The past few months have been incredibly busy – such is the norm in the Spring here at our farmhouse. Between taking care of our four acres (who knew grass could grow so fast?) to preparing and planting our garden, Dan and I have been working our butt off in our “spare time”.
And despite this, a couple of weekends ago it seemed like we weren’t moving fast enough. Our seedlings weren’t planted because the garden was still too filled with weeds. And because we hadn’t had rain for awhile, the process of weeding was going incredibly slow. Of course, it didn’t slow down the weeds!
We couldn’t keep up with or get ahead. And in the process of spending so much time OUTSIDE, we weren’t taking care of the INSIDE things that needed our attention.
We “got out of Dodge!”
I think that’s an old expression from Western books or movies, I’m not sure.
But that’s exactly what we did on that Sunday – a cool yet sunny day after we had had some rain. My head told me that we needed to stay and work most of the day in the garden. The conditions were perfect and we could make SO much progress. Besides, it was supposed to rain on Monday and Tuesday – so this was our ONLY day.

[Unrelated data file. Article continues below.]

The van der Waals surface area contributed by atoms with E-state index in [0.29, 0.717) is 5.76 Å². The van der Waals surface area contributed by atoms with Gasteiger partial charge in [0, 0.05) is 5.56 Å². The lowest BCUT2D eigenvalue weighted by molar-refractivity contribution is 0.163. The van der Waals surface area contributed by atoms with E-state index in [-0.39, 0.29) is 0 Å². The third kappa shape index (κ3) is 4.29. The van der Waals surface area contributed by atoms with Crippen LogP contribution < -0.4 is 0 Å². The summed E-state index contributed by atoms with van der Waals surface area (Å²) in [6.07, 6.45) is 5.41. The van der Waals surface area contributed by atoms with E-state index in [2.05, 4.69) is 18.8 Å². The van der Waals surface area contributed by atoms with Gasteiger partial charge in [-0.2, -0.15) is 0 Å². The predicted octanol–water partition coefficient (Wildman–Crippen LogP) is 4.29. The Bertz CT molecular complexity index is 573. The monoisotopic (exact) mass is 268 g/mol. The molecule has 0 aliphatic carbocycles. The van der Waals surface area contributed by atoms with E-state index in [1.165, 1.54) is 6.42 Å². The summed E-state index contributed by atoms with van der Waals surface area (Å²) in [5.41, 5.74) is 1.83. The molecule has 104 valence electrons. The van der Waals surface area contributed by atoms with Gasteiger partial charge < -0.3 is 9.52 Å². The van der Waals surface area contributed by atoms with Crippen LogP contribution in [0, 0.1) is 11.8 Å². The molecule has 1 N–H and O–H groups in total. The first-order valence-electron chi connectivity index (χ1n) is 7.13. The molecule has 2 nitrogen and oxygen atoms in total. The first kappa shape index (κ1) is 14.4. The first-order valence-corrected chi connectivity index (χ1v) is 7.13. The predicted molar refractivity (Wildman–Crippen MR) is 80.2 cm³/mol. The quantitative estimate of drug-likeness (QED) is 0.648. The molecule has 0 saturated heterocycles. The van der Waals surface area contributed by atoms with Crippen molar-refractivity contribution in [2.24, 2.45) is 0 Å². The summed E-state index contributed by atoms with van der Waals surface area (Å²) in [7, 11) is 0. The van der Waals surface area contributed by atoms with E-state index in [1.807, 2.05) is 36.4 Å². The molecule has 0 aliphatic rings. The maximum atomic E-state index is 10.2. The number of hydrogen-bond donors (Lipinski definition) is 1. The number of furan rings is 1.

Wrong! We did exactly the opposite. We got out of Dodge. We drove to Madison, went to lunch and did some grocery shopping. We changed venues and, in so doing, we came back home to the same reality with a new perspective. Instead of pushing through, we spent the day relaxing and re-creating and, in so doing, returned home renewed.
Sometimes, you need to “get out of Dodge” for an hour, partial day or whole day! Pushing and pressing through imbalance, exhaustion, overwhelm, pressure isn’t the “abundant” response as often as we might think. A change of venue and a change of pace can often do more to support us to
As always, I’d love to hear! Just add you comments below.